Need to Know: Why one stock-market bull says he’s taking the ‘offense off the field’

Some of the biggest names in the hedge-fund industry have been making the case in recent days that it is no time to pull back on stocks.

David Tepper said he “loves riding a horse that’s running,” and Stanley Druckenmiller followed up to say he too is riding the proverbial horse. Even Paul Tudor Jones, who has embraced the analogies to the frothy stock market of 1999, says the current rally has a way to go.

But not everyone wants to stay on the racecourse. Tony Dwyer, a longtime bull and strategist at brokerage Canaccord Genuity, is getting a little nervous and said it is time “to take offense temporarily off the field.”

The market—and the information technology sector in particular—“have reached a point that warrants a change in view.” The S&P 500 IT sector SP500.45, -0.08% has reached what he calls a “historically extreme level” for only the fifth time since 1990.

“This really isn’t that complicated a call—info tech has led the market to a position that is excessive and has generated temporary pullbacks in the past,” he said in the call of the day.

Dwyer added the firm’s bullish case last year—more or less, to ignore the trade war because of the Federal Reserve’s dovish pivot, low inflation and solid U.S. economic growth—is now consensus. “These positive influences remain in place but are now considered likely by most, and have already been discounted over the near term given the upside. We will look to rotate more offensively again on any meaningful pullback in the market as long as our positive fundamental core thesis remains in place,” he said.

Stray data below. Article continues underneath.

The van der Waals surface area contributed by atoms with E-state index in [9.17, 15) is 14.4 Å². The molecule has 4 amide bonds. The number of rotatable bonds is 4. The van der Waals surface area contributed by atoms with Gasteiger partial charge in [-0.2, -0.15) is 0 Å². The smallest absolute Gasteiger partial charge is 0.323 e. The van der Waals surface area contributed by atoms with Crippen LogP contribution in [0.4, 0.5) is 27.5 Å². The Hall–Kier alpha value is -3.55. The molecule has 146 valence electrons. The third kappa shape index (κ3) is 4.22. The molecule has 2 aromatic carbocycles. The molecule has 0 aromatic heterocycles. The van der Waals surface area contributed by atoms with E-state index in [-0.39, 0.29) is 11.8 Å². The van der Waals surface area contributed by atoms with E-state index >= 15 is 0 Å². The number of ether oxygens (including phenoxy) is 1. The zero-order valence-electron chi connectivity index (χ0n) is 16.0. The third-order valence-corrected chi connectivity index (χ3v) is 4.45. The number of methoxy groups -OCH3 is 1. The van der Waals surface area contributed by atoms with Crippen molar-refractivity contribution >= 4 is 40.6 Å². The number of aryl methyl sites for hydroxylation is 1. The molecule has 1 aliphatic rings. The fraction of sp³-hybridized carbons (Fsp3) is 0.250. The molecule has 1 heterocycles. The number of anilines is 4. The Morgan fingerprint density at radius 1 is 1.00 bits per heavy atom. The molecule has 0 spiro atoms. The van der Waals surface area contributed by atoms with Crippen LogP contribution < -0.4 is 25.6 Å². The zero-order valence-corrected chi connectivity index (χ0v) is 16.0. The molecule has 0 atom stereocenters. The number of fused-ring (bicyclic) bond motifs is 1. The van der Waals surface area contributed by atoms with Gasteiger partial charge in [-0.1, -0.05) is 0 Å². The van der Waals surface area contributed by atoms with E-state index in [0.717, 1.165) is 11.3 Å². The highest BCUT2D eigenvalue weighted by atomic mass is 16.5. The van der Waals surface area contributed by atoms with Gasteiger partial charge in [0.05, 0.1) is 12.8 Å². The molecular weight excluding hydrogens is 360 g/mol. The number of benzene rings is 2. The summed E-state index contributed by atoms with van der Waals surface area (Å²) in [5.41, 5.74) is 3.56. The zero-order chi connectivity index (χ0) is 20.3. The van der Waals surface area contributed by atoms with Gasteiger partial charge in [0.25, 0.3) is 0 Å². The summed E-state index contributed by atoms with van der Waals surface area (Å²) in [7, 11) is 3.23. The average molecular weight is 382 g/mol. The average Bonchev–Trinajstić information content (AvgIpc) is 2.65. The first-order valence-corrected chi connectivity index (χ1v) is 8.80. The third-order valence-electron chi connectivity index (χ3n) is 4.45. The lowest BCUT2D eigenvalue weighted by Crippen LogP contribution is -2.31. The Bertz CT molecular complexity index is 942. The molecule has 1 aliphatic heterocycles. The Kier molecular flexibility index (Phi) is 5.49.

The buzz

Among companies that reported after the close on Tuesday, IBM IBM, +0.62% topped forecasts on cloud and cognitive software revenue growth, and Netflix NFLX, -0.46% reported strong international subscriber growth. Johnson & Johnson JNJ, +0.07%, the health care giant that edged past expectations with fourth-quarter earnings, headlines the 12 S&P 500 components reporting results.

Tesla TSLA, +7.19% rose in premarket trade. Wedbush analyst Dan Ives boosted his price target by nearly 50% , and Bloomberg reported, citing people familiar with the matter, that the electric vehicle maker has settled with Michigan over a lawsuit challenging a state ban on direct-to-consumer.

A United Nations report is expected to say the phone of Amazon AMZN, +1.46% chief Jeff Bezos was hacked after Saudi Crown Prince Mohammed bin Salman sent him a video message on WhatsApp.

President Donald Trump made the rounds at Davos, telling CNBC that the Fed should cut interest-rates further because of dollar DXY, +0.03% strength.

Existing-home sales data are due for release.

The markets

After the 152-point retreat in the Dow Jones Industrial Average DJIA, -0.52% on Tuesday, U.S. stock futures ES00, +0.45%YM00, +0.34% were higher on Wednesday.

Asian stocks ADOW, +0.61% had a better day after heavy losses on Tuesday from the coronavirus spreading concerns. China reported the death toll at nine, with 440 confirmed cases. European stocks SXXP, +0.16%, meanwhile, had little movement.

Random reads

One of the “worst fights in college basketball in years” broke out at the end of the Kansas versus Kansas State game.

There is a court battle over the alleged, repeated stealing of a cat.

A bank robber employed a pillowcase as a disguise but took it off because he couldn’t see. He also stopped to pet a dog.

Need to Know starts early and is updated until the opening bell, but sign up here to get it delivered once to your email box. Be sure to check the Need to Know item. The emailed version will be sent out at about 7:30 a.m. Eastern.

Follow MarketWatch on Twitter, Instagram, Facebook.